Chinese Foreign Minister Wang Yi visited Myanmar last month, where he said China was confident it could resolve business disagreements with Myanmar through friendly talks, amid pressure from China to resume a stalled $3.6-billion dam project.

Lu said China was confident it could continue to have win-win cooperation with the country formerly called Burma.

After big protests in 2012 and 2013 against the mine, when riot police raided a protest camp injuring more than 100 people, then opposition leader Aung San Suu Kyi led an inquiry that recommended compensating the residents and minimizing environmental damage.

Suu Kyi led her party to a sweeping election victory last year and now oversees the government.

Work at the mine, about 100 km (60 miles) west of the city of Mandalay, was suspended after the 2012/13 protests. The company has recently tried to show it can reduce the impact of mining and improve livelihoods.

China has made a big push to assert its business and political interests since Suu Kyi's party took over in April.

In 2012, police threw white phosphorus grenades at protesters, inflicting serious burns on scores. In 2014, a protester was shot dead.

(Reporting by Ben Blanchard; Editing by Simon Cameron-Moore)


 

Myanmar: Investigate Use of Excessive Force Against Letpadan Protesters

Hold perpetrators accountable, amend peaceful assembly law

http://www.fortifyrights.org/publications.html

14 April 2016

Yangon —While welcoming the Government of Myanmar’s recent release of political prisoners, Fortify Rights and the Harvard Law School International Human Rights Clinic urged authorities today to open a formal investigation into the violent police crackdown against protesters in March 2015 in Letpadan.

The Letpadan protesters were among nearly 200 political prisoners that the recently elected Government of Myanmar—led by the National League for Democracy (NLD)—either pardoned or dropped charges against on April 8. State Counsellor Aung San Suu Kyi announced on her second day in office a plan to free political prisoners, activists, and students in the weeks surrounding the Buddhist New Year holiday. According to human rights groups, more than 100 political prisoners remain behind bars.

“After spending more than a year in prison for exercising their right to freedom of peaceful assembly and expression, the Letpadan protesters are finally free,” said Matthew Smith, Executive Director of Fortify Rights. “Their courage and tenacity is an example to human rights defenders across the world. We commend the government for prioritizing their release and urge the authorities to take swift action to hold perpetrators accountable.”

In October 2015, Fortify Rights and the Clinic at Harvard Law School published an 81-page report documenting how Myanmar police officers punched, kicked, and beat unarmed protesters with batons on their heads, backs, and legs at Letpadan on March 10, 2015. Hundreds of photographs and dozens of videos from journalists and other witnesses show police officers beating unarmed protesters. Still, more than a year later, the authorities have failed to hold anyone responsible for the use of excessive force.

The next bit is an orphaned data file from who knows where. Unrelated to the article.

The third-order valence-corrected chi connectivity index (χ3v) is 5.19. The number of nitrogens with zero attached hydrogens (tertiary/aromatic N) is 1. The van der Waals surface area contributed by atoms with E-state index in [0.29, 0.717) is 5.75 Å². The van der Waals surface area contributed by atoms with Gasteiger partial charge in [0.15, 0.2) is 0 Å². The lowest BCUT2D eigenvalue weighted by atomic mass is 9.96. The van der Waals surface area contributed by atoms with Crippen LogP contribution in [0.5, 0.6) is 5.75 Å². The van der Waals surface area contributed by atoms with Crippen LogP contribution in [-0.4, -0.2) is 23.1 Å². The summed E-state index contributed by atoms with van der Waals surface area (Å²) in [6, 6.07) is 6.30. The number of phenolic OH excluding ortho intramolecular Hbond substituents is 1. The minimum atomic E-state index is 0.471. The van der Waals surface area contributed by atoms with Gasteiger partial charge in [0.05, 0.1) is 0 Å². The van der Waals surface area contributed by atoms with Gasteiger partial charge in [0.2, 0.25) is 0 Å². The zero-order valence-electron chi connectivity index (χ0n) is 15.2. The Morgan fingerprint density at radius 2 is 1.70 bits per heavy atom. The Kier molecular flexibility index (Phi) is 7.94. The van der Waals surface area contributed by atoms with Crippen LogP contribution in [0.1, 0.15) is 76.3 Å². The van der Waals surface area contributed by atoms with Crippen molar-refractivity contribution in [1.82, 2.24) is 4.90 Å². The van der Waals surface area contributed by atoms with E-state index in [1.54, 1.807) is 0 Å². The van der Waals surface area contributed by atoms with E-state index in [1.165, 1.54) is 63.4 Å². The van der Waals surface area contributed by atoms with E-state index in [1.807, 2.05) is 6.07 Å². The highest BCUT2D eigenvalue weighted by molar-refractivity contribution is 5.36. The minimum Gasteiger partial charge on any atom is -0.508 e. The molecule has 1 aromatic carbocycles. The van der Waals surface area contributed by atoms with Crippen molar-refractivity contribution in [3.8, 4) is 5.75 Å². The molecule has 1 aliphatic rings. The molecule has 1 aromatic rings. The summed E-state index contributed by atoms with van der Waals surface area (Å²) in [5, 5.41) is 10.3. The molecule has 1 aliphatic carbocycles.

In January 2016, the All Burma Federation of Student Unions (ABFSU), the Letpadan Justice Committee, and Justice Trust released a briefing paper detailing how Myanmar authorities repeatedly delayed the trials of students arrested at Letpadan and denied them access to adequate medical treatment while in prison.

In addition to investigating the abuses, Fortify Rights and the Clinic at Harvard Law School called for the government to hold police officers responsible for using excessive force against protesters. The government should investigate commanders and officials who gave orders to use excessive force or failed to take reasonable measures to prevent such conduct.

“Releasing these protesters and dropping the charges against them is a positive and historic step,” said Tyler Giannini, Director of the Clinic at Harvard Law School. “We look forward to the government upholding its promise to follow the rule of law by investigating and holding perpetrators to account.”

The October 2015 report makes clear that not all police officers at the scene in March 2015 participated in violence. Some police officers used riot shields or their own bodies to protect protesters from attack by other police officers, providing further evidence of the unjustified use of force by some officers. Fortify Rights and the Clinic urged the authorities to highlight commendable police action in any investigation.

The protests in Letpadan stemmed from the September 2014 passage of the National Education Law, which critics said failed to protect the right to form unions and failed to accommodate ethnic communities, among other alleged shortcomings. Protesters in Myanmar took to the streets in January 2015 and continued to march in various locations throughout the country over the next several months.

Many of the Letpadan protesters faced charges under the Peaceful Assembly and Peaceful Procession Law, which requires prior authorization or consent for assemblies and provides penalties of fines and imprisonment for failure to comply, infringing on the rights to freedom of peaceful assembly and expression. Fortify Rights and the Clinic at Harvard Law School encourage the NLD Government to repeal or amend the Peaceful Assembly and Peaceful Procession Law to bring it in line with international standards and to prevent it from being used to target human rights defenders.

For more information, please contact:

Matthew Smith, Executive Director, Fortify Rights +1.202.503.8032,
matthew.smith[at]fortifyrights.org; Twitter: @matthewfsmith @FortifyRights, www.fortifyrights.org

Tyler Giannini, Director, Harvard Law School International Human Rights Clinic: +1.617.496.7368,
giannini[at]law.harvard.edu; Twitter: @HmnRghtsProgram


MYANMAR: PRISONER OF CONSCIENCE SENTENCED TO ONE YEAR

Amnesty International Urgent Action 0 UA 237/15, UPDATE 1, AI Index: ASA 16/3768/2016

5 April 2016